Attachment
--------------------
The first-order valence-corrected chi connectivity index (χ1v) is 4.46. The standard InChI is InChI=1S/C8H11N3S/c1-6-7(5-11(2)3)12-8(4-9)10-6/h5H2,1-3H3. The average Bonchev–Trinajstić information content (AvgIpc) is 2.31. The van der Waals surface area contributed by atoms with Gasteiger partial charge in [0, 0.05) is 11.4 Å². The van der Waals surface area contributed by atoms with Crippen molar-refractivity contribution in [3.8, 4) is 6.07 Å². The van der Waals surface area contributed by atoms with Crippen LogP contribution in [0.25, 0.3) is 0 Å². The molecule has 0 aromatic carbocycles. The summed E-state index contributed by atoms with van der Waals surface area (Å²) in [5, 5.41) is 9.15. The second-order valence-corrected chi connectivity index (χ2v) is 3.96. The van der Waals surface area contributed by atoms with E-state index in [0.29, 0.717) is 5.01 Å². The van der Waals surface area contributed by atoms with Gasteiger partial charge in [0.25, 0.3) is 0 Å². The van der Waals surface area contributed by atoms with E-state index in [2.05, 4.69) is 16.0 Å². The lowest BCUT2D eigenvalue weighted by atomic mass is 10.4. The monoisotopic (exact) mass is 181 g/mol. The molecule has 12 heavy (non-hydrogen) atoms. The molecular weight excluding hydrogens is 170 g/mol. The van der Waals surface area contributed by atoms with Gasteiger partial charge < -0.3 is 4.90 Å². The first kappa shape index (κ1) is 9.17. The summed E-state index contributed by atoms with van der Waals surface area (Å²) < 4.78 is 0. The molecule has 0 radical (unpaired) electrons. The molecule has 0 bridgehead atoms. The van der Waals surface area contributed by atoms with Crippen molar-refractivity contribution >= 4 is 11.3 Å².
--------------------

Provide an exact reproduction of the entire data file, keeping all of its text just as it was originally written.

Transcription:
The first-order valence-corrected chi connectivity index (χ1v) is 4.46. The standard InChI is InChI=1S/C8H11N3S/c1-6-7(5-11(2)3)12-8(4-9)10-6/h5H2,1-3H3. The average Bonchev–Trinajstić information content (AvgIpc) is 2.31. The van der Waals surface area contributed by atoms with Gasteiger partial charge in [0, 0.05) is 11.4 Å². The van der Waals surface area contributed by atoms with Crippen molar-refractivity contribution in [3.8, 4) is 6.07 Å². The van der Waals surface area contributed by atoms with Crippen LogP contribution in [0.25, 0.3) is 0 Å². The molecule has 0 aromatic carbocycles. The summed E-state index contributed by atoms with van der Waals surface area (Å²) in [5, 5.41) is 9.15. The second-order valence-corrected chi connectivity index (χ2v) is 3.96. The van der Waals surface area contributed by atoms with E-state index in [0.29, 0.717) is 5.01 Å². The van der Waals surface area contributed by atoms with Gasteiger partial charge in [0.25, 0.3) is 0 Å². The van der Waals surface area contributed by atoms with E-state index in [2.05, 4.69) is 16.0 Å². The lowest BCUT2D eigenvalue weighted by atomic mass is 10.4. The monoisotopic (exact) mass is 181 g/mol. The molecule has 12 heavy (non-hydrogen) atoms. The molecular weight excluding hydrogens is 170 g/mol. The van der Waals surface area contributed by atoms with Gasteiger partial charge < -0.3 is 4.90 Å². The first kappa shape index (κ1) is 9.17. The summed E-state index contributed by atoms with van der Waals surface area (Å²) < 4.78 is 0. The molecule has 0 radical (unpaired) electrons. The molecule has 0 bridgehead atoms. The van der Waals surface area contributed by atoms with Crippen molar-refractivity contribution >= 4 is 11.3 Å².